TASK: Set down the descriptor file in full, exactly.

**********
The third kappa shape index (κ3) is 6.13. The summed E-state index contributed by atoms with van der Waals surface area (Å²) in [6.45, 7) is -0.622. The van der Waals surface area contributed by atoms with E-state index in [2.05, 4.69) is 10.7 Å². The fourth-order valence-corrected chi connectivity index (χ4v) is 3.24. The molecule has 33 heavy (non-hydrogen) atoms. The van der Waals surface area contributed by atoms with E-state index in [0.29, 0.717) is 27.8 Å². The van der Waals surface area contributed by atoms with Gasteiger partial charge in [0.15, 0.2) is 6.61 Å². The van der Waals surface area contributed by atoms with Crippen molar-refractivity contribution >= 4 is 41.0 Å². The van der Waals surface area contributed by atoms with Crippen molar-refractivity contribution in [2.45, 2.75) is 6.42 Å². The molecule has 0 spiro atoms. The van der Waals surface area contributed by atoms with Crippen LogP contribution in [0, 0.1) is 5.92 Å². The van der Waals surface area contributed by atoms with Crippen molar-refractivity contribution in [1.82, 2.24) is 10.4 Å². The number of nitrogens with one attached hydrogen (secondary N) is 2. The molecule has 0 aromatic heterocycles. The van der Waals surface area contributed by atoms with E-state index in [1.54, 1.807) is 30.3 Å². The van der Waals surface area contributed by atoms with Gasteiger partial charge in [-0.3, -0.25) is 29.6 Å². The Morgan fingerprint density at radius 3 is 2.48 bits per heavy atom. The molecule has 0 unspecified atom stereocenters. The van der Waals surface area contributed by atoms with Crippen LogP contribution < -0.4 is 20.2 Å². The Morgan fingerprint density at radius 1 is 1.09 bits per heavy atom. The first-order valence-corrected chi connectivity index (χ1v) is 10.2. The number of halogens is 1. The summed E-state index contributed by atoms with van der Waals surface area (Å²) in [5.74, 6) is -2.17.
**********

The third kappa shape index (κ3) is 6.13. The summed E-state index contributed by atoms with van der Waals surface area (Å²) in [6.45, 7) is -0.622. The van der Waals surface area contributed by atoms with E-state index in [2.05, 4.69) is 10.7 Å². The fourth-order valence-corrected chi connectivity index (χ4v) is 3.24. The molecule has 33 heavy (non-hydrogen) atoms. The van der Waals surface area contributed by atoms with E-state index in [0.29, 0.717) is 27.8 Å². The van der Waals surface area contributed by atoms with Gasteiger partial charge in [0.15, 0.2) is 6.61 Å². The van der Waals surface area contributed by atoms with Crippen molar-refractivity contribution >= 4 is 41.0 Å². The van der Waals surface area contributed by atoms with Crippen molar-refractivity contribution in [2.45, 2.75) is 6.42 Å². The molecule has 0 spiro atoms. The van der Waals surface area contributed by atoms with Crippen LogP contribution in [0, 0.1) is 5.92 Å². The van der Waals surface area contributed by atoms with Crippen molar-refractivity contribution in [1.82, 2.24) is 10.4 Å². The number of nitrogens with one attached hydrogen (secondary N) is 2. The molecule has 0 aromatic heterocycles. The van der Waals surface area contributed by atoms with E-state index in [1.54, 1.807) is 30.3 Å². The van der Waals surface area contributed by atoms with Gasteiger partial charge in [-0.3, -0.25) is 29.6 Å². The Morgan fingerprint density at radius 3 is 2.48 bits per heavy atom. The molecule has 0 unspecified atom stereocenters. The van der Waals surface area contributed by atoms with Crippen LogP contribution < -0.4 is 20.2 Å². The Morgan fingerprint density at radius 1 is 1.09 bits per heavy atom. The first-order valence-corrected chi connectivity index (χ1v) is 10.2. The number of halogens is 1. The summed E-state index contributed by atoms with van der Waals surface area (Å²) in [5.74, 6) is -2.17.